Generally speaking, horror movies fall into a few standard categories. There are films made simply to make money as there are always dopey teenagers willing to shell out money to see the latest installment of I Really Still Know What You Did Three Summers Ago or Final Destination 18. These films are cheap, formulaic and a fun way to pass some time with your girlfriend. There are also films made that aim to really just shock people or gross them out. Hostel, Nekromantic and the Saw films are like this. There are the social statements like Romero's films, Invasion of the Body Snatchers and 28 Days Later.
One of the most difficult kinds of horror to pull off is the kind that strives to be artistic. Deathwatch, despite it's dopey title and poster art has these sorts of aspirations and, for the most part, succeeds. Depending upon your temperament, or current mood, the open interpretation of what actually is going on with the story can be something fun to ponder or simply annoying.
Deathwatch centers around a small group of soldiers fighting in the trenches during World War I. During a nighttime attack, the soldiers are gassed and many die. The ones who are quick enough with their gas masks survive to find themselves wandering about a foggy landscape where the night has ended abruptly and far too soon. They soon run across a German post that seems to be completely abandoned save for 3 remaining enemy soldiers. Soon enough, however, they discover that the trenches of the post are littered with dead German soldiers who appear to have killed each other. Things get weird from that point on as the protagonists (including Jamie Bell who played Billy Elliot and Andy Serkis, best known as the Lord of the Ring's Golum) begin to realize that something is "wrong" with the trenches as nasty things begin to happen to them...or maybe they are just imagining them.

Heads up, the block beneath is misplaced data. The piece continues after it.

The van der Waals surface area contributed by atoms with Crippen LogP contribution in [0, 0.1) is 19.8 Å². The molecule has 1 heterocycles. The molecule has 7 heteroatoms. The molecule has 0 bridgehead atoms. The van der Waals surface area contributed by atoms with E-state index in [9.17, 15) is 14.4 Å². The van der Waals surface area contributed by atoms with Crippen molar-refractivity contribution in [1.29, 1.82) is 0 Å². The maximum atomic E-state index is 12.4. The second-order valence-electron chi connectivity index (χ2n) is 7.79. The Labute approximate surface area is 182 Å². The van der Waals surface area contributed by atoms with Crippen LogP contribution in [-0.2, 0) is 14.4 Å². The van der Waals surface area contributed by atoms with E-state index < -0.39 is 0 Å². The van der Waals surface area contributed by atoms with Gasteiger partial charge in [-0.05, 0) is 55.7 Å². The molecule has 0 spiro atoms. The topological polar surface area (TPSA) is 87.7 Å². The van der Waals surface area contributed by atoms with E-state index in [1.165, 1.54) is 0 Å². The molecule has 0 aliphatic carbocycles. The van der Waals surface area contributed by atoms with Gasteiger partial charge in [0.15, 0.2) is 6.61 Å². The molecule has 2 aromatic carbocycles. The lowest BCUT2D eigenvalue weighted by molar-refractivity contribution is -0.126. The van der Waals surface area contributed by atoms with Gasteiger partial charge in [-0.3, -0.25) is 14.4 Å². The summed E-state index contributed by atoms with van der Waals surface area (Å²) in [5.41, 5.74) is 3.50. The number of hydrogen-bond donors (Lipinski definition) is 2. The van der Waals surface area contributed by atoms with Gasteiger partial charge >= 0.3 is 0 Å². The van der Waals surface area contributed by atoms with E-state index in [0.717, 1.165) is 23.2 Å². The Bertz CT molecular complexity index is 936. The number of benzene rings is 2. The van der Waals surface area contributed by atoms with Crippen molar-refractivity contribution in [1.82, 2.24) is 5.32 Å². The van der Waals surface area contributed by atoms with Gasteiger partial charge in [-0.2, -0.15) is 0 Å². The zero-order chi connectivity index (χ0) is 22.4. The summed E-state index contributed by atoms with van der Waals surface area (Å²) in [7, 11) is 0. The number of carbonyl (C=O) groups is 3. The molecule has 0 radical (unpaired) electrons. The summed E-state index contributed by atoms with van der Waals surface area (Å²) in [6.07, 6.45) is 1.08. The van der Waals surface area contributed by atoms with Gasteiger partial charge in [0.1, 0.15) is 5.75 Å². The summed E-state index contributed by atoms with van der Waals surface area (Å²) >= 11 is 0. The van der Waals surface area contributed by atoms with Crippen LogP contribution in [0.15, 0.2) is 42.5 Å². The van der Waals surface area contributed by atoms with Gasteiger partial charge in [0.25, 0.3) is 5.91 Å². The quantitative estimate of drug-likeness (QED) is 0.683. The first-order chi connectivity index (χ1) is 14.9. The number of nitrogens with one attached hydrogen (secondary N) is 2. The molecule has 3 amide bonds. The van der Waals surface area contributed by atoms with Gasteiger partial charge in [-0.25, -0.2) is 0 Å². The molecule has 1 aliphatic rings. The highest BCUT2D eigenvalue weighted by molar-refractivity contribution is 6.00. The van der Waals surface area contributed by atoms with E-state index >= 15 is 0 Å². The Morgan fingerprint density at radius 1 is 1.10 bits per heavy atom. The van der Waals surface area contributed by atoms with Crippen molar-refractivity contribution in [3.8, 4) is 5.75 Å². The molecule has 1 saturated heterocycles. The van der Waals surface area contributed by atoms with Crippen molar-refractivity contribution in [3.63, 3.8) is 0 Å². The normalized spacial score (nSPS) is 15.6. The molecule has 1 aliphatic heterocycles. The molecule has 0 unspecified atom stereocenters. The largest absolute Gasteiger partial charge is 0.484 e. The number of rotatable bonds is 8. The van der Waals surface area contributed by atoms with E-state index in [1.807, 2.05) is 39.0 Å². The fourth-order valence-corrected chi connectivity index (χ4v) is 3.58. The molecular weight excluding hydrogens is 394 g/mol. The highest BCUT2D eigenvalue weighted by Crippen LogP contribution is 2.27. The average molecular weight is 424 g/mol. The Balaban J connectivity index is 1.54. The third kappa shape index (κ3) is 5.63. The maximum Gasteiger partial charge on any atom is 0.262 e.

A British film released in 2002,there are a lot of similarities to Neil Marshall's excellent Dog Soldiers, but only on the surface. The movie is intentionally vague and makes no attempt to explain any of the strange goings on that begin to take place. Are there ghosts? Are they all going insane from the gas? Is the place "evil" as one of the captured enemy soldiers explains to them? Are they dead and in Purgatory? Director Michael Basset has made no attempt to step in and clear things up, instead preferring to leave the audience's interpretation of the film an open debate.
I enjoyed Deathwatch, though once was probably enough. The sets and photography are great, especially for a lower budget film. The war scenes are frightening and the use of CGI in some of the gore effects is controlled and tasteful. The acting and script are well done and there are some very creepy and genuinely gross moments. I also did not mind the vague nature of the story. And while I didn't lie awake that night pondering what was really going on (it's not THAT deep a film), I did come to my own conclusion which I am satisfied with. Maybe you will too.
- Complaint Dept.